Patrick Suskind’s novel Perfurme, set in late eighteenth century France and subtitled ‘The Story of a Murderer’, tells the story of Jean-Baptiste Grenouille, born into poverty on the streets of Paris, but with a superhuman sense of smell (although he himself emits no onour), a gift that enables him to detect and identify even the faintest of smells and to distinguish it apart from all others. Not only is he like a human bloodhound, but he also has the nasal equivalent of a photographic memory, able to archive away a smell into his memory for future retrieval. Once he catches the scent of something, he will never forget it. Naturally enough, perhaps, he grows up to become a parfumier.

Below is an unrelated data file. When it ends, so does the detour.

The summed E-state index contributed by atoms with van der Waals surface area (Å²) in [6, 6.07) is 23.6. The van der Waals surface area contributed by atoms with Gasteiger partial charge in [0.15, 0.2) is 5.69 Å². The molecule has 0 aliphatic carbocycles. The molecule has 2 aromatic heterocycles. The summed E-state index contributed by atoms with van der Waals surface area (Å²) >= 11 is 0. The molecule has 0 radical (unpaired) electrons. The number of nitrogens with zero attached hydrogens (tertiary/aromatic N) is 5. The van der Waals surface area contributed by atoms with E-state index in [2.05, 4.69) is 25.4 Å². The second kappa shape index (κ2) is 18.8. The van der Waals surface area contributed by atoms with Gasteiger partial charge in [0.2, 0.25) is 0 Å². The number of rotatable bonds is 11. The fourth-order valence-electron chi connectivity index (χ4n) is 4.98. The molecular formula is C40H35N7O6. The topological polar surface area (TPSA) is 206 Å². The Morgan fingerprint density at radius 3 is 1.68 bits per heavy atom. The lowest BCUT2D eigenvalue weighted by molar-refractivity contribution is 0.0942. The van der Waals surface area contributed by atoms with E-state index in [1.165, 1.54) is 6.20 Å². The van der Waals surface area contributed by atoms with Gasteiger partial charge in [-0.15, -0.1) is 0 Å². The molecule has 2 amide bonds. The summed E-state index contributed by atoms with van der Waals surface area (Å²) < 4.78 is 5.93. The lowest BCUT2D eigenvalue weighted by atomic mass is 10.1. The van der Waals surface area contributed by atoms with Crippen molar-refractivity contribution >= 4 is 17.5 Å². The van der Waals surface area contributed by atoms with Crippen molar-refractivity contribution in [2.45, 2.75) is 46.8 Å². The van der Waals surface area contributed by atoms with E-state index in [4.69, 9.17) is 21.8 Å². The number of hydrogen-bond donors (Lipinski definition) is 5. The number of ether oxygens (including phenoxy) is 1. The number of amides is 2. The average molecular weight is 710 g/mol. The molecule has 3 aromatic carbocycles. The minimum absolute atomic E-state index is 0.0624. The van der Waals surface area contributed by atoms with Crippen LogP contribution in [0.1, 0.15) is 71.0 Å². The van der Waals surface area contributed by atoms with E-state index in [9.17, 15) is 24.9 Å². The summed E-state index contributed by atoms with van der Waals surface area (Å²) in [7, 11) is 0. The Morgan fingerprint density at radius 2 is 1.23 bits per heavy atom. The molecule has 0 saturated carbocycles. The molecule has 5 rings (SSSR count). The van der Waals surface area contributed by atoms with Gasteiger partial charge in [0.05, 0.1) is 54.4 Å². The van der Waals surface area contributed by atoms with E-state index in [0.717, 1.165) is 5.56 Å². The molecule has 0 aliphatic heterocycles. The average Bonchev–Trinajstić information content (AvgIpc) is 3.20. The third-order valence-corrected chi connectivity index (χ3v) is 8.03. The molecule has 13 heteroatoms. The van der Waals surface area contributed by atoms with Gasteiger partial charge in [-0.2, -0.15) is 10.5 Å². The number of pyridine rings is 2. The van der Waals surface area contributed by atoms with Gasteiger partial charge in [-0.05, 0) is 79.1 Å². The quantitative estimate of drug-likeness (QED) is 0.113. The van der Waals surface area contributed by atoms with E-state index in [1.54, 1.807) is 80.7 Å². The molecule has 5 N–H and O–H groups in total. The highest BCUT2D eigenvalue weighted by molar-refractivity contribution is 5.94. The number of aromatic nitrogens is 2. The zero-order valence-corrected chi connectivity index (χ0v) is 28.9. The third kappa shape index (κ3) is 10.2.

His pursuit of the ultimate scent, that of an innocent young woman, leads him to becoming a mass murderer as he embalms the corpses to capture the scent in a perfume. It is both his downfall (he is finally captured and sentenced to death) and his saviour. I won’t spoil the ending for those who haven’t read the book, but it is quite extraordinary and hilarious. He is, of course, a monster, but he is also a victim with the greatest sensitivity. The story evokes Jekyll and Hyde and Frankenstein, or perhaps (bearing in mind that Suskind is German) the work of the German Romantics of the early nineteenth century – Hoffmann and Eichendorff in particular. Its episodic structure and its main concerns are the same – a modern novel of the romantic period.